from The (Charleston, SC) Post and Courier, 5/29/06
The last known intact set of Revolutionary War flags is on display in the Old Exchange Building through today as part of Spoleto Festival 2006.
The flags belonged to the 3rd Virginia Detachment, which was overtaken and defeated by Lt. Col. Banastre Tarleton in a fight known as the Battle of Waxhaws in 1780. After his victory, Tarleton seized the flags and sent them back to his family in England.
Sotheby's will auction the flags on June 14, Flag Day, in New York and will include a fourth flag captured by Tarleton during a 1779 engagement at Pound Ridge, NY. Altogether the four flags could go for up to $10 million.
Today is the 226th anniversary of the Battle of Waxhaws.
from The New York Times, 6/14/06
Two and a quarter centuries after they were captured from Continental troops and spirited away to England by a British officer, four rare Revolutionary War battle flags were sold on American soil in a Flag Day auction yesterday for $17.3 million. The price set a record for flags as well as for any sale of a Revolutionary War artifact, independent experts said.
In Mel Gibson's movie The Patriot, his character is based loosely on the South Carolina Revolutionary War hero, Francis Marion. The character of Gibson's nemesis, the villainous Col. William Tavington (played with sadistic exuberance by British actor Jason Isaacs), is based just as loosely on the historical figure Col. Banastre Tarleton.
Tarleton was the most reviled Brit in America during the war, referred to as Ban the Butcher or Bloody Ban, principally for what was widely believed to have been the slaughter of Virginia troops, under the command of Lt. Col. Abraham Buford after they hoisted a surrender flag at the Battle of Waxhaws (on the border of North and South Carolina) on May 29, 1780. When he was done, Tarleton relieved the survivors of their regimental flags, which eventually accompanied him back to England, along with one he had liberated earlier during a battle in Pound Ridge, NY.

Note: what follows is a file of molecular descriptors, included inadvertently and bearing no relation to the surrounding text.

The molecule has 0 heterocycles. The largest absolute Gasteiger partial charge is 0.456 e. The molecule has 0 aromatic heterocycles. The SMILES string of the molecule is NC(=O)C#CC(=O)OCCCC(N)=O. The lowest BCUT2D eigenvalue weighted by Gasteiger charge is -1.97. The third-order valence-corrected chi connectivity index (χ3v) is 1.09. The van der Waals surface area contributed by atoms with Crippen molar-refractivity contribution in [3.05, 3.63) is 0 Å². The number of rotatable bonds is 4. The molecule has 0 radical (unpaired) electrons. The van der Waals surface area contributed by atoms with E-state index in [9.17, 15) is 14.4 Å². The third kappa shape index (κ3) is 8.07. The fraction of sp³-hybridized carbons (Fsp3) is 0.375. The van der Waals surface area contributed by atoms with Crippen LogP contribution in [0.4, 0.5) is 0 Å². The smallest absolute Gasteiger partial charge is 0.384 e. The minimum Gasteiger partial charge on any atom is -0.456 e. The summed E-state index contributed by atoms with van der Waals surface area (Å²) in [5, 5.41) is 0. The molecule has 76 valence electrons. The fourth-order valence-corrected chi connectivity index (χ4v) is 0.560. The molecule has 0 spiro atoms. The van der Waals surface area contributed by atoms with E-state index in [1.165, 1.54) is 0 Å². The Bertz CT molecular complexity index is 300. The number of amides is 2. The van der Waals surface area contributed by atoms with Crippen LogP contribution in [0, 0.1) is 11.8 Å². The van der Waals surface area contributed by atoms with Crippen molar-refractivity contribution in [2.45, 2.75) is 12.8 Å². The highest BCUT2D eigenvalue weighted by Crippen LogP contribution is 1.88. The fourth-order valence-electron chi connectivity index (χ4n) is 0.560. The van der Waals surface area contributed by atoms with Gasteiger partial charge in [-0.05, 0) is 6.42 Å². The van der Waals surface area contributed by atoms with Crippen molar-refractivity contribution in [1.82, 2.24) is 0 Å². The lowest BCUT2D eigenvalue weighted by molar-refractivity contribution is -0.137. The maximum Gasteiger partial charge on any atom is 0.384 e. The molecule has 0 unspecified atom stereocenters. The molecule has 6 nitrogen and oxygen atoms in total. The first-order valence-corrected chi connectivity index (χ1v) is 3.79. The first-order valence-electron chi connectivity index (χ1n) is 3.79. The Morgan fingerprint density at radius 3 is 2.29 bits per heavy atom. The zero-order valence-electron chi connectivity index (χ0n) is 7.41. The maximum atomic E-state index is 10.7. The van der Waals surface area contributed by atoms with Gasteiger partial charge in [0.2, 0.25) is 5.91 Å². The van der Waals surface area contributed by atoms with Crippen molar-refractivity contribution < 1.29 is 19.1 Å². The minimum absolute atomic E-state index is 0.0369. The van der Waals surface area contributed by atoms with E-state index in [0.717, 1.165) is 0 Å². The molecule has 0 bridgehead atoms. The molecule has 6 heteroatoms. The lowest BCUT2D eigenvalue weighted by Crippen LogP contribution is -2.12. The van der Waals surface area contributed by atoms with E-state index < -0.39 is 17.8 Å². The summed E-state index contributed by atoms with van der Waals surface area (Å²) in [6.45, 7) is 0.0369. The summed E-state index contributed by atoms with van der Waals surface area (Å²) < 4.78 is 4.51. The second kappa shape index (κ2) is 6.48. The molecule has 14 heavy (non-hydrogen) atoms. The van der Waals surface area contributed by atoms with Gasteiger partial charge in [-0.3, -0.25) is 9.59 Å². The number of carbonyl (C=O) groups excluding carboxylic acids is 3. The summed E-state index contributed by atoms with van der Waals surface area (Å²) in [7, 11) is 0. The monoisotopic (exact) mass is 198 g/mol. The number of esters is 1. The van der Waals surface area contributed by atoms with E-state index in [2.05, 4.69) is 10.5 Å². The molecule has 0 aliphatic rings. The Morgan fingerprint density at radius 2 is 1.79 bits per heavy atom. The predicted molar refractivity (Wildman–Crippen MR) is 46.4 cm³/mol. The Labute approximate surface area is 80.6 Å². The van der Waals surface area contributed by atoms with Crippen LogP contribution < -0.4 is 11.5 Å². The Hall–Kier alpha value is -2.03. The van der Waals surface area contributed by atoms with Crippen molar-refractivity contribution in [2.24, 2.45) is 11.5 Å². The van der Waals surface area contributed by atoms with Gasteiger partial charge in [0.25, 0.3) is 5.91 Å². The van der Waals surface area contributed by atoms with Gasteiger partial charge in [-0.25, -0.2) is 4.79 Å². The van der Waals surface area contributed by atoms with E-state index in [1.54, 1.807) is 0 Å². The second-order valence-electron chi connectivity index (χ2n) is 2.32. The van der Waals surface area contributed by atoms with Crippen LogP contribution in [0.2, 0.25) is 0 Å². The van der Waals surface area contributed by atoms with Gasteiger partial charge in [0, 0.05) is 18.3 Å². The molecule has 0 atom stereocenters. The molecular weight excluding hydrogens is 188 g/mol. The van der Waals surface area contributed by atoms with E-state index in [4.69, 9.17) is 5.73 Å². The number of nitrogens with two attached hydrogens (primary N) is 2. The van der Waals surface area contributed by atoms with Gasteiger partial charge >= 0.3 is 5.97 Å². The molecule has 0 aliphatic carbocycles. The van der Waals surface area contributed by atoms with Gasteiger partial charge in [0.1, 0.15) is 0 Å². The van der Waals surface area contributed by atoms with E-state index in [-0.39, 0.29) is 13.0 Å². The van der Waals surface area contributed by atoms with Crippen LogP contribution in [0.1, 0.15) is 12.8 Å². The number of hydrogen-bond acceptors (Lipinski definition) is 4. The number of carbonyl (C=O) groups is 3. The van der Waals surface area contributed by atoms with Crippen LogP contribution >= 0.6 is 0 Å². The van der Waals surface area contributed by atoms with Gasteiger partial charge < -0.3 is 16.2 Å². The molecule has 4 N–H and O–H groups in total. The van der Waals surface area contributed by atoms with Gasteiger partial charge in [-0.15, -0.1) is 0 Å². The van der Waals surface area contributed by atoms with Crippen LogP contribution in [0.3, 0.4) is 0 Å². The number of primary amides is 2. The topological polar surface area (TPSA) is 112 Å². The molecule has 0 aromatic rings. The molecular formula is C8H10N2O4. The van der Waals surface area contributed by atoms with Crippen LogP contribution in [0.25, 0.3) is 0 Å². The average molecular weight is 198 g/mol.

Two Buford Battalion Standards. The three South Carolina flags together, known collectively as the Waxhaw colors, fetched $5.056 million.
Historians aren't of one mind as to whether Tarleton merited his barbarous reputation. At one point in the Mel Gibson movie, he's shown burning down a church with the congregation still inside it. This is after he shoots one of Mel Gibson's sons in cold blood. History records no such incidents, although it seems clear he wasn't above burning a homestead or two by way of sending a message to some of the locals.
Tarleton's own explanation for what happened at Waxhaws was that he offered quarter and that Buford preferred to stand and fight. He acknowledges that he lost control of his men briefly during the battle when his horse was shot out from under him, pinning him to the ground.
In his memoirs, Tarleton explains it thus: “The loss of officers and men was great on the part of the Americans, owing to the dragoons so effectually breaking the infantry, and to a report amongst the cavalry, that they had lost their commanding officer, which stimulated the soldiers to a vindictive asperity not easily restrained."
Whatever happened, one thing is clear: it was a one-sided, and brutal, battle. Tarleton’s cavalry easily sliced though the American line. Buford is supposed to have then tried surrendering or calling for a truce but was ignored by the British who later claimed that the Americans had shot at Tarleton after surrendering.
In all, 113 Continental soldiers were killed, 150 wounded and 55 taken prisoner. Against British losses of five killed and 14 wounded. Some of the American dead reportedly sustained sixteen saber and bayonet cuts each. Col. Buford was not among them, having escaped from the field on horseback.
"Lieutenant-Colonel Banastre Tarleton" by Sir Joshua Reynolds. At his feet, the trampled flags of defeated rivals. Dashing, eh wot? Note the painter hides Tarleton's right hand. He lost two fingers to a musket ball at the Battle of Guilford Courthouse, two months after Cowpens.